CHAPTER I. DISCUSSION OF THE ELEMENTS OF SEA POWER.
The geographical position of a country may not only favor the concentration of its forces, but give the further strategic advantage of a central position and a good base for hostile operations against its probable enemies. This again is the case with England; on the one hand she faces Holland and the northern powers, on the other France and the Atlantic. When threatened with a coalition between France and the naval powers of the North Sea and the Baltic, as she at times was, her fleets in the Downs and in the Channel, and even that off Brest, occupied interior positions, and thus were readily able to interpose their united force against either one of the enemies which should seek to pass through the Channel to effect a junction with its ally. On either side, also, Nature gave her better ports and a safer coast to approach. Formerly this was a very serious element in the passage through the Channel but of late, steam and the improvement of her harbors have lessened the disadvantage under which France once labored. In the days of sailing-ships, the English fleet operated against Brest making its base at Torbay and Plymouth. The plan was simply this: in easterly or moderate weather the blockading fleet kept its position without difficulty but in westerly gales, when too severe, they bore up for English ports, knowing that the French fleet could not get out till the wind shifted, which equally served to bring them back to their station.
The advantage of geographical nearness to an enemy, or to the object of attack, is nowhere more apparent than in that form of warfare which has lately received the name of commerce-destroying, which the French call guerre_de course. This operation of war, being directed against peaceful merchant vessels which are usually defenceless, calls for ships of small military force. Such ships, having little power to defend themselves, need a refuge or point of support near at hand; which will be found either in certain parts of the sea controlled by the fighting ships of their country, or in friendly harbors. The latter give the strongest support, because they are always in the same place, and the approaches to them are more familiar to the commerce-destroyer than to his enemy. The nearness of France to England has thus greatly facilitated her guerre_de course directed against the latter. Having ports on the North Sea, on the Channel, and on the Atlantic, her cruisers started from points near the focus of English trade, both coming and going. The distance of these ports from each other, disadvantageous for regular military combinations, is an advantage for this irregular secondary operation; for the essence of the one is concentration of effort, whereas for commerce-destroying diffusion of effort is the rule. Commerce-destroyers scatter, that they may see and seize more prey. These truths receive illustration from the history of the great French privateers, whose bases and scenes of action were largely on the Channel and North Sea, or else were found in distant colonial regions, where islands like Guadaloupe and Martinique afforded similar near refuge. The necessity of renewing coal makes the cruiser of the present day even more dependent than of old on his port. Public opinion in the United States has great faith in war directed against an enemy's commerce but it must be remembered that the Republic has no ports very near the great centres of trade abroad. Her geographical position is therefore singularly disadvantageous for carrying on successful commerce-destroying, unless she find bases in the ports of an ally.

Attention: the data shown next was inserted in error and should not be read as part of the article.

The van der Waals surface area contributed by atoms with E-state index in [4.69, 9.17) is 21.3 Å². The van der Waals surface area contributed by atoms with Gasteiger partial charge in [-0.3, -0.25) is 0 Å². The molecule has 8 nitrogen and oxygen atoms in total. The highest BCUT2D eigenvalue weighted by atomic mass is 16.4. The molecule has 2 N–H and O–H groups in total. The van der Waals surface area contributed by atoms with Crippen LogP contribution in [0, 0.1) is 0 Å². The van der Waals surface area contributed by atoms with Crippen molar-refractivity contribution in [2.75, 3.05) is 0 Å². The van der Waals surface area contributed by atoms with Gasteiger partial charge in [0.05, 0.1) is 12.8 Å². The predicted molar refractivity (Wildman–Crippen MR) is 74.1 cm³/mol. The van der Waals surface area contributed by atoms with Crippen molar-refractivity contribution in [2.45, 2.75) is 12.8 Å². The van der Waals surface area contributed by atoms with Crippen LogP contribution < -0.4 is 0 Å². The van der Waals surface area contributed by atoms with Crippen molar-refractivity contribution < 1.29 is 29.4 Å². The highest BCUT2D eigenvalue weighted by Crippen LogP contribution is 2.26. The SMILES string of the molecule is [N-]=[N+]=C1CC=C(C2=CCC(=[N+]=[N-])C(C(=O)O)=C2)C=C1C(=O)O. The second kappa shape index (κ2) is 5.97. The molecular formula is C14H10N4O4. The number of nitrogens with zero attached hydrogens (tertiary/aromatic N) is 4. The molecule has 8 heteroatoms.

If, in addition to facility for offence, Nature has so placed a country that it has easy access to the high sea itself, while at the same time it controls one of the great thoroughfares or the world's traffic, it is evident that the strategic value of its position is very high. Such again is, and to a greater degree was, the position of England. The trade of Holland, Sweden, Russia, Denmark, and that which went up the great rivers to the interior of Germany, had to pass through the Channel close by her doors; for sailing-ships hugged the English coast. This northern trade had, moreover, a peculiar bearing upon sea power for naval stores, as they are commonly called, were mainly drawn from the Baltic countries.
But for the loss of Gibraltar, the position of Spain would have been closely analogous to that of England. Looking at once upon the Atlantic and the Mediterranean, with Cadiz on the one side and Cartagena on the other, the trade to the Levant must have passed under her hands, and that round the Cape of Good Hope not far from her doors. But Gibraltar not only deprived her of the control of the Straits, it also imposed an obstacle to the easy junction of the two divisions of her fleet.